By Ashna Satyajit
“I knew what I wanted to do when I was 13 and I had to go through four years of high school to get out. That’s a blessing, because I never had to lay on my bed staring up at the ceiling going, ‘What am I going to do with my life?'”
Watching Marty McFly rock his guitar in Back To The Future, 13-year old John Clayton Mayer suddenly knew what his life was going to be all about. Enraptured by the beauty of the instrument, he began taking lessons from a local guitar-shop owner on a guitar rented by his father.
By each passing day Mayer’s passion continued to grow; he’d spend countless hours in his room all by himself, strumming away. His guitar-craze grew to such a point that his parents slowly started to get worried for him. They took John to see a psychologist, wondering if a singular focus was healthy for a boy his age. But it turned out to be nothing but a pure passion for playing the guitar that he fostered.
When he was seventeen, Mayer was suddenly struck with a cardiac arrhythmia that sent him to the hospital for a weekend. The trauma of the incident sparked his songwriting, and he penned his first lyrics the night he got home. Henceforth, giving the world one of the greatest artists to have existed.
“They say stay in the lines, but there’s always something better on the other side.”
John Mayer is the true definition of the word ‘artist’. His willingness to take risks, experiment, recreate and his ability to venture out of his comfort zone is what makes him an artist. Mayer doesn’t just follow one trend, he explores. He isn’t like other songwriters, who follow the kind of song that makes them successful and try to produce more music of that sort.
His first album, Room For Squares won him the ‘Best Male Pop Vocal Performance’ Grammy for his track ‘Your Body Is A Wonderland’. But he didn’t stagnate at that point and continue his career as a pop vocalist. Instead, he tried to incorporate musical elements of blues and soul into his style which was seen in his third studio album, Continuum.
Mayer started his career as an acoustic rock artist but didn’t fail to wow the audience when he tried his hand at the blues. It was a risk he took without any idea of what the publics response would be.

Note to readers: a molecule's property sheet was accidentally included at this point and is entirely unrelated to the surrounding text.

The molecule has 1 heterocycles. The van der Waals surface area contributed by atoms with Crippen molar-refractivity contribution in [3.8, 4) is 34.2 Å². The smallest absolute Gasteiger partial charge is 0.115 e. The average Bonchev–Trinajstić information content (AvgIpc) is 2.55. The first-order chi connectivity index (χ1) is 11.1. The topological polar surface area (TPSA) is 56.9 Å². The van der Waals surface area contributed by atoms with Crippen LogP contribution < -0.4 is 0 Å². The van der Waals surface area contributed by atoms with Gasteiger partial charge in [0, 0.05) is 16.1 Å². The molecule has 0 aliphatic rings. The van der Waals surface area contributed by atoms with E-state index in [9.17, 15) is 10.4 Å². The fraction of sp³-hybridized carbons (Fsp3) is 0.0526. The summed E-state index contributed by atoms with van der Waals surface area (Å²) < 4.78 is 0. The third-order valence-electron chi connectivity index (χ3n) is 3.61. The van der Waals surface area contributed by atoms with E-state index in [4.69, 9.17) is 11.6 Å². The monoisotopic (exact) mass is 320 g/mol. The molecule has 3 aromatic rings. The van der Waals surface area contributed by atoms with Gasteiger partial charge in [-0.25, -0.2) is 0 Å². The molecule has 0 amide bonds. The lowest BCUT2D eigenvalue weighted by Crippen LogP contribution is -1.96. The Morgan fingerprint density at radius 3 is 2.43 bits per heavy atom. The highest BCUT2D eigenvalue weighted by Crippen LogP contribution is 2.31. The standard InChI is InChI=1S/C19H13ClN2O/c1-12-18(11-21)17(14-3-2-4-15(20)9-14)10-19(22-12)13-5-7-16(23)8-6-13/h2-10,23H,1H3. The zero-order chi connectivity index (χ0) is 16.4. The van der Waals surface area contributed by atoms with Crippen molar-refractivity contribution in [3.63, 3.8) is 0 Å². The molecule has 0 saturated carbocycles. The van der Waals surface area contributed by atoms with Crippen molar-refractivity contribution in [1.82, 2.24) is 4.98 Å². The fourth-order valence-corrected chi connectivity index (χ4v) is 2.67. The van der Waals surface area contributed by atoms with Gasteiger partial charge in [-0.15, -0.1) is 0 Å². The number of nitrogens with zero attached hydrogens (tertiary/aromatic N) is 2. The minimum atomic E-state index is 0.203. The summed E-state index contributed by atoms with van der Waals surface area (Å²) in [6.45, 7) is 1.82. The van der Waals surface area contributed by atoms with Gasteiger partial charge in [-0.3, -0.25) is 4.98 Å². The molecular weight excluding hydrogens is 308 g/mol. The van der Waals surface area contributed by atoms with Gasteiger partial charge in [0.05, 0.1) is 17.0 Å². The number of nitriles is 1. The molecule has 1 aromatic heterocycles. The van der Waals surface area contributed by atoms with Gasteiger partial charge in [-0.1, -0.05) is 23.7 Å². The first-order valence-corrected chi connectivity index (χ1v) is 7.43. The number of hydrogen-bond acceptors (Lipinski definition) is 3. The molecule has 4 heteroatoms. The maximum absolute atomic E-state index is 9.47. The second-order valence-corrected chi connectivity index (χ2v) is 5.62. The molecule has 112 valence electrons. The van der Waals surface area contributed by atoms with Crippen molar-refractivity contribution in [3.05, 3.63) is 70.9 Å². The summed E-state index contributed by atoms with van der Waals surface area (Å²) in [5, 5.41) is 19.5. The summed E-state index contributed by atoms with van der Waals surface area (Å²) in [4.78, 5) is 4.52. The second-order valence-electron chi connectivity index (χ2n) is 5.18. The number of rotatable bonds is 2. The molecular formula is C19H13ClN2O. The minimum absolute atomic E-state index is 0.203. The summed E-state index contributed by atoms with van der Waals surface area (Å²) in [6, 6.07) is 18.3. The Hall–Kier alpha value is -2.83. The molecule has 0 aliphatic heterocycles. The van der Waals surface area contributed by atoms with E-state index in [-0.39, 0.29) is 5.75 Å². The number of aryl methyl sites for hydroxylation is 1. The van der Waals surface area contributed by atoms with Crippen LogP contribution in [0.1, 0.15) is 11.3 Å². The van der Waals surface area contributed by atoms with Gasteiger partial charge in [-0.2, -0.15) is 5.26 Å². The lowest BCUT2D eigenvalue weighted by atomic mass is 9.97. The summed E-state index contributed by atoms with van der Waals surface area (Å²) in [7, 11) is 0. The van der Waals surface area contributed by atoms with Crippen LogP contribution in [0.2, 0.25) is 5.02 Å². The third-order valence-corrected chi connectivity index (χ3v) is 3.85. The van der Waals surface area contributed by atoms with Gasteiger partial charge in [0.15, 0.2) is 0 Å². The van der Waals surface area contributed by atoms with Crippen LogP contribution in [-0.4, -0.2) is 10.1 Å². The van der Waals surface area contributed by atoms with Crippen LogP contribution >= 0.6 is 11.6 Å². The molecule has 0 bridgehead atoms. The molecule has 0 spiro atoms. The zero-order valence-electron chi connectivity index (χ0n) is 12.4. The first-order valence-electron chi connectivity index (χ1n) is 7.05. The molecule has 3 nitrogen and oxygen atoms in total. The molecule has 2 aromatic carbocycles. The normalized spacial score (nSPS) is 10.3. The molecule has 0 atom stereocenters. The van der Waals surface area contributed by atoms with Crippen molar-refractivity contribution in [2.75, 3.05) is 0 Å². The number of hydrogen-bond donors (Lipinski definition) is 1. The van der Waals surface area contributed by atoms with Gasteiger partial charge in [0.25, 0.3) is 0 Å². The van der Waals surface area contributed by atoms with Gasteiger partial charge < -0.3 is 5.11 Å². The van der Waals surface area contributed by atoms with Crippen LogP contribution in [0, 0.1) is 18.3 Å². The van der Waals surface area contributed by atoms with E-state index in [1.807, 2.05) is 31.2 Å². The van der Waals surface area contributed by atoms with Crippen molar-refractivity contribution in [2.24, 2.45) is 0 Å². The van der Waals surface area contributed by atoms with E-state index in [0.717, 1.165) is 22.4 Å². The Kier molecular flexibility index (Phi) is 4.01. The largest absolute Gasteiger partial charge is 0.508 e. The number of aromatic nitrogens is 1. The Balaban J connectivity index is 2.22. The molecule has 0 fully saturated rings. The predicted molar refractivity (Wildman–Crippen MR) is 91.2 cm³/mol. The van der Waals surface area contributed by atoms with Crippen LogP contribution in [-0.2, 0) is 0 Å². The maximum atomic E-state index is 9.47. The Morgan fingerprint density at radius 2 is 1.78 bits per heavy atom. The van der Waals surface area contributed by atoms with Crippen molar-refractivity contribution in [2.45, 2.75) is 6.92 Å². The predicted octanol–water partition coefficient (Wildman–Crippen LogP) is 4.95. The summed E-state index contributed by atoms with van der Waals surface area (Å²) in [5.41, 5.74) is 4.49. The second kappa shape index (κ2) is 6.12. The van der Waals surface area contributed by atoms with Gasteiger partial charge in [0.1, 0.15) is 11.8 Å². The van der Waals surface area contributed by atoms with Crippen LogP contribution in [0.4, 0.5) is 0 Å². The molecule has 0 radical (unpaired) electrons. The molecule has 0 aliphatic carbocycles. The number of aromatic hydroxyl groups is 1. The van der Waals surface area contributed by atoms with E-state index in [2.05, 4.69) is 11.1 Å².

His fourth album, Battle Studies was highly successful and received positive reviews from most critics. This album created a huge path of success for him once again, selling 880,000 copies in the United States.
Mayer’s fifth album, Born and Raised, saw another music style shift. This time he added some musical elements of folk and Americana, inspired by Bob Dylan, Neil Young, David Crosby, and Graham Nash.
Born and Raised received a large amount of mixed reviews, with some critics calling it ‘weathered’, ‘rustic’, and ‘lived-in’.
What they clearly fail to understand is that John Mayer isn’t a boring, consistent artist. There is no such thing as a ‘John Mayer type of song’ because no song of his shadows another, no album imitates the other. He is a versatile individual who seems to evidently enjoy music and doesn’t fear the undiscovered side of him.
His sixth album, Paradise Valley was also labelled as ‘different’ because it featured more musical breaks and instrumentals consisting of electric guitars rather than the harmonica. Once again the critics were not so pleased with his album, but it doesn’t seem to bother him. Music is his life; Writing, singing and playing the same thing repeatedly would drain the thrill and pleasure out of it.
Constant criticism and comparing everything he does to Battle Studies is not going to change who he is. He is in every form and aspect a true artist.